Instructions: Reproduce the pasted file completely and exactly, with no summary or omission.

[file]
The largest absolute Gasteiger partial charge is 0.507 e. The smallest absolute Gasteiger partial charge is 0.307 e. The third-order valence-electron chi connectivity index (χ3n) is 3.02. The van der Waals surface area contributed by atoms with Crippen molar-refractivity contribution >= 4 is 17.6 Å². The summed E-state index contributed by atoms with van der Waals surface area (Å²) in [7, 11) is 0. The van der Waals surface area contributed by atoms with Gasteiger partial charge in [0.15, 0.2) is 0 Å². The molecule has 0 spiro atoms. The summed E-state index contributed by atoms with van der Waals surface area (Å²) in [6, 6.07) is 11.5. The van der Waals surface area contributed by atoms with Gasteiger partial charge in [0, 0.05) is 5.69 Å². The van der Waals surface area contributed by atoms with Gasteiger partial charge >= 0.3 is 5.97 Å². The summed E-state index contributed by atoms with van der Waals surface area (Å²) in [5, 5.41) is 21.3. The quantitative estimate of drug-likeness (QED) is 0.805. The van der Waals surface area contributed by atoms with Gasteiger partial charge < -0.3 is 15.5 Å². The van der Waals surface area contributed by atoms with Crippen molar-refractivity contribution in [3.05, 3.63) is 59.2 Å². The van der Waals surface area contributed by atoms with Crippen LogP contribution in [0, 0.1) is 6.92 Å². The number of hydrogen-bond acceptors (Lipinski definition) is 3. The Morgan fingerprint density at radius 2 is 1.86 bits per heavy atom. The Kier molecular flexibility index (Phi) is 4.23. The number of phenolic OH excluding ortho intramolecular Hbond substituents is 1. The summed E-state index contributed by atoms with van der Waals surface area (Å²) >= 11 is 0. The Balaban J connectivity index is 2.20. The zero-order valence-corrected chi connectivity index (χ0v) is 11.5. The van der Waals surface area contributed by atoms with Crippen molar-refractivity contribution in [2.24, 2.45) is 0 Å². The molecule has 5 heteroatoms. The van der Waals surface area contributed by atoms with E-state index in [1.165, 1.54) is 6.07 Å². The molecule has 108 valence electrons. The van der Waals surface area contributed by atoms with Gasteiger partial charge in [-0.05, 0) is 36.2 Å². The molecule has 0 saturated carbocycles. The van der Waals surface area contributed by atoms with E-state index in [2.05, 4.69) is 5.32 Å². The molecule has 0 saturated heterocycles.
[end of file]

The largest absolute Gasteiger partial charge is 0.507 e. The smallest absolute Gasteiger partial charge is 0.307 e. The third-order valence-electron chi connectivity index (χ3n) is 3.02. The van der Waals surface area contributed by atoms with Crippen molar-refractivity contribution >= 4 is 17.6 Å². The summed E-state index contributed by atoms with van der Waals surface area (Å²) in [7, 11) is 0. The van der Waals surface area contributed by atoms with Gasteiger partial charge in [0.15, 0.2) is 0 Å². The molecule has 0 spiro atoms. The summed E-state index contributed by atoms with van der Waals surface area (Å²) in [6, 6.07) is 11.5. The van der Waals surface area contributed by atoms with Gasteiger partial charge in [0, 0.05) is 5.69 Å². The van der Waals surface area contributed by atoms with Gasteiger partial charge >= 0.3 is 5.97 Å². The summed E-state index contributed by atoms with van der Waals surface area (Å²) in [5, 5.41) is 21.3. The quantitative estimate of drug-likeness (QED) is 0.805. The van der Waals surface area contributed by atoms with Gasteiger partial charge < -0.3 is 15.5 Å². The van der Waals surface area contributed by atoms with Crippen molar-refractivity contribution in [3.05, 3.63) is 59.2 Å². The van der Waals surface area contributed by atoms with Crippen LogP contribution in [0, 0.1) is 6.92 Å². The number of hydrogen-bond acceptors (Lipinski definition) is 3. The Morgan fingerprint density at radius 2 is 1.86 bits per heavy atom. The Kier molecular flexibility index (Phi) is 4.23. The number of phenolic OH excluding ortho intramolecular Hbond substituents is 1. The summed E-state index contributed by atoms with van der Waals surface area (Å²) >= 11 is 0. The Balaban J connectivity index is 2.20. The zero-order valence-corrected chi connectivity index (χ0v) is 11.5. The van der Waals surface area contributed by atoms with Crippen molar-refractivity contribution in [2.24, 2.45) is 0 Å². The molecule has 5 heteroatoms. The van der Waals surface area contributed by atoms with E-state index in [1.165, 1.54) is 6.07 Å². The molecule has 108 valence electrons. The van der Waals surface area contributed by atoms with Gasteiger partial charge in [-0.05, 0) is 36.2 Å². The molecule has 0 saturated carbocycles. The van der Waals surface area contributed by atoms with E-state index in [2.05, 4.69) is 5.32 Å². The molecule has 0 saturated heterocycles.